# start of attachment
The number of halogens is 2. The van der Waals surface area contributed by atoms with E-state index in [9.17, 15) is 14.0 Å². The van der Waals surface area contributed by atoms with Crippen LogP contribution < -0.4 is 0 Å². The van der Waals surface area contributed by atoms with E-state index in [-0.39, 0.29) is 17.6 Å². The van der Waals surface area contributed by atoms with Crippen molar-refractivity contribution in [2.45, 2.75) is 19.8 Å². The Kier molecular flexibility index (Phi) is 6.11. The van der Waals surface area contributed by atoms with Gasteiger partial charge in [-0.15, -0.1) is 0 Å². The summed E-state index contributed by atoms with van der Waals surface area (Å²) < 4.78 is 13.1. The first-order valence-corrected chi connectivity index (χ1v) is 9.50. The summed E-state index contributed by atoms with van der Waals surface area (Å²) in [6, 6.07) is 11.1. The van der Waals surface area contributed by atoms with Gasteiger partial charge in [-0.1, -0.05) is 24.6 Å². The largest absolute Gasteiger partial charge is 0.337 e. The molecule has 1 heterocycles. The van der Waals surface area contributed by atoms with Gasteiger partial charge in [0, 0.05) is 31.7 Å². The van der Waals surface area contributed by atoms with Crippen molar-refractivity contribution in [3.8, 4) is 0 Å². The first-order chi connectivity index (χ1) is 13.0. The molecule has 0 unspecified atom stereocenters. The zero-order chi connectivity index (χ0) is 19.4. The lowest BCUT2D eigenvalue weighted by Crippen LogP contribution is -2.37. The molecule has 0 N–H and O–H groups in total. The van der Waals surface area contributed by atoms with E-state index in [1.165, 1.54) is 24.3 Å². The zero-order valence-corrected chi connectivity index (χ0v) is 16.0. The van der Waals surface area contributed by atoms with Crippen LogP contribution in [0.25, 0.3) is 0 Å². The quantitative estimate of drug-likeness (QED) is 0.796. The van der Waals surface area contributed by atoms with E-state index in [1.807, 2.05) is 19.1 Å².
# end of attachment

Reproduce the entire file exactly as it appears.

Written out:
The number of halogens is 2. The van der Waals surface area contributed by atoms with E-state index in [9.17, 15) is 14.0 Å². The van der Waals surface area contributed by atoms with Crippen LogP contribution < -0.4 is 0 Å². The van der Waals surface area contributed by atoms with E-state index in [-0.39, 0.29) is 17.6 Å². The van der Waals surface area contributed by atoms with Crippen molar-refractivity contribution in [2.45, 2.75) is 19.8 Å². The Kier molecular flexibility index (Phi) is 6.11. The van der Waals surface area contributed by atoms with Gasteiger partial charge in [-0.15, -0.1) is 0 Å². The summed E-state index contributed by atoms with van der Waals surface area (Å²) < 4.78 is 13.1. The first-order valence-corrected chi connectivity index (χ1v) is 9.50. The summed E-state index contributed by atoms with van der Waals surface area (Å²) in [6, 6.07) is 11.1. The van der Waals surface area contributed by atoms with Gasteiger partial charge in [-0.1, -0.05) is 24.6 Å². The largest absolute Gasteiger partial charge is 0.337 e. The molecule has 1 heterocycles. The van der Waals surface area contributed by atoms with Gasteiger partial charge in [0, 0.05) is 31.7 Å². The van der Waals surface area contributed by atoms with Crippen molar-refractivity contribution in [3.8, 4) is 0 Å². The first-order chi connectivity index (χ1) is 13.0. The molecule has 0 unspecified atom stereocenters. The zero-order chi connectivity index (χ0) is 19.4. The lowest BCUT2D eigenvalue weighted by Crippen LogP contribution is -2.37. The molecule has 0 N–H and O–H groups in total. The van der Waals surface area contributed by atoms with E-state index in [1.165, 1.54) is 24.3 Å². The zero-order valence-corrected chi connectivity index (χ0v) is 16.0. The van der Waals surface area contributed by atoms with Crippen LogP contribution in [0.25, 0.3) is 0 Å². The quantitative estimate of drug-likeness (QED) is 0.796. The van der Waals surface area contributed by atoms with E-state index in [1.807, 2.05) is 19.1 Å².